Bhutan to Halve Tourist Fee in Effort to Boost Struggling Tourism Sector
The Himalayan kingdom of Bhutan has announced plans to reduce its daily tourist fee in an effort to revive its struggling tourism sector. The country had raised its “Sustainable Development Fee” to $200 per visitor per night in September last year, following the end of Covid-19 restrictions. The fee was intended to offset the carbon emissions generated by tourists. However, with the sector still facing challenges, the government has decided to halve the fee to $100 per night, effective from September and lasting for four years.
The decision to reduce the tourist fee was made with the aim of stimulating economic growth and generating employment opportunities. Bhutan recognizes the important role that tourism plays in its economy, both in terms of earning foreign exchange and contributing to overall economic development. The country has witnessed a significant increase in tourist arrivals over the years, with the number reaching 315,600 in 2019, a 15.1% increase from the previous year.
Despite the growth in tourism, Bhutan has always been cautious about the impact of mass tourism on its environment and cultural heritage. In order to preserve the sanctity of its peaks, the country has banned mountain climbing. The high tourist fee has also acted as a deterrent for mass tourism, attracting only those visitors who are willing to spend more. This has resulted in Bhutan receiving a fraction of the number of tourists compared to neighboring Nepal.
The government hopes that by reducing the fee, it will encourage more tourists to visit Bhutan, particularly during the peak tourist period from September to December. This period is known for its religious and cultural events, which attract a significant number of visitors. Dorji Dhradhul, the director general of the Department of Tourism, believes that the reduction in fee could lead to a boost in tourist arrivals during this period.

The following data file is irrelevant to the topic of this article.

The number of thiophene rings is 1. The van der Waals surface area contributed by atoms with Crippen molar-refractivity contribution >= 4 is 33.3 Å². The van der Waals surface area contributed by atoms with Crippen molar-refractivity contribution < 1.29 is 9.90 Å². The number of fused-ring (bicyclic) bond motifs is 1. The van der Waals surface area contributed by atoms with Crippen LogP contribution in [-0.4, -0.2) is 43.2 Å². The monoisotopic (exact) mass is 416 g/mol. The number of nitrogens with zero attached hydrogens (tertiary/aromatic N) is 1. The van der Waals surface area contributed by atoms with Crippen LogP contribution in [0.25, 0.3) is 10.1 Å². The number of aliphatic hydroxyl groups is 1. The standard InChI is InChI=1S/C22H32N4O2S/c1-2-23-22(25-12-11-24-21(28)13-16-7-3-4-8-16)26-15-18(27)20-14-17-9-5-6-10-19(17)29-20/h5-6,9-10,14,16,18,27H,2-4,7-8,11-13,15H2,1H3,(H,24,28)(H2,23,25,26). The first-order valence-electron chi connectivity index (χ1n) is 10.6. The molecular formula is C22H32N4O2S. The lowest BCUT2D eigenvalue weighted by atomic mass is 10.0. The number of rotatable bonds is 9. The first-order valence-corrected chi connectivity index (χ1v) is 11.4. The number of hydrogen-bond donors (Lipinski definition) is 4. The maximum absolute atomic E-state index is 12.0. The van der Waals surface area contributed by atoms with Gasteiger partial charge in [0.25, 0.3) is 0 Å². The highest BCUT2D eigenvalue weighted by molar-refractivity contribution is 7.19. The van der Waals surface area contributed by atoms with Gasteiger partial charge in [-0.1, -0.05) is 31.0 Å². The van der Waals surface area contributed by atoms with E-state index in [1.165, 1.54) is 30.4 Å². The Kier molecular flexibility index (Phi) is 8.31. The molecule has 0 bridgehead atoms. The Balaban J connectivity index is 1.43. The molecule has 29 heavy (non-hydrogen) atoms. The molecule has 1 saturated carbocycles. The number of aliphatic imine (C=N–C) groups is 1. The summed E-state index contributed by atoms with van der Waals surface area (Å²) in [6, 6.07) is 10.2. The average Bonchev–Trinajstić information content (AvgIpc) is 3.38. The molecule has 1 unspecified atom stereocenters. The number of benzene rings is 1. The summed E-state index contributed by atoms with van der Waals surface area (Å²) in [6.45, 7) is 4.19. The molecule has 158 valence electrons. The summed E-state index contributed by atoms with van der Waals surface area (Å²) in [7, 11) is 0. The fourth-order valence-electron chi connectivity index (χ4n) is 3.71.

Despite efforts to attract more tourists, Bhutan has struggled to see a significant increase in numbers. In June, the government relaxed rules on length of stay and fees for tourists, but the expected surge in arrivals did not materialize. Since January, over 56,000 tourists have visited Bhutan, but the majority of them (42,000) were Indian nationals who only had to pay a fee of 1,200 Indian rupees (€13.50) per day.
Tourism is a significant source of employment in Bhutan, with approximately 50,000 Bhutanese working in the sector. Prior to the pandemic, tourism contributed around $84 million per year in foreign exchange. The government aims to increase the contribution of tourism to the country’s economy from 5% to 20%.
In conclusion, Bhutan’s decision to halve the tourist fee is a strategic move to revive its struggling tourism sector. By making the country more accessible to a wider range of visitors, Bhutan hopes to boost economic growth, generate employment opportunities, and increase its share of foreign exchange earnings. The reduction in fee is expected to attract more tourists, particularly during the peak tourist period, and contribute to the overall development of the country.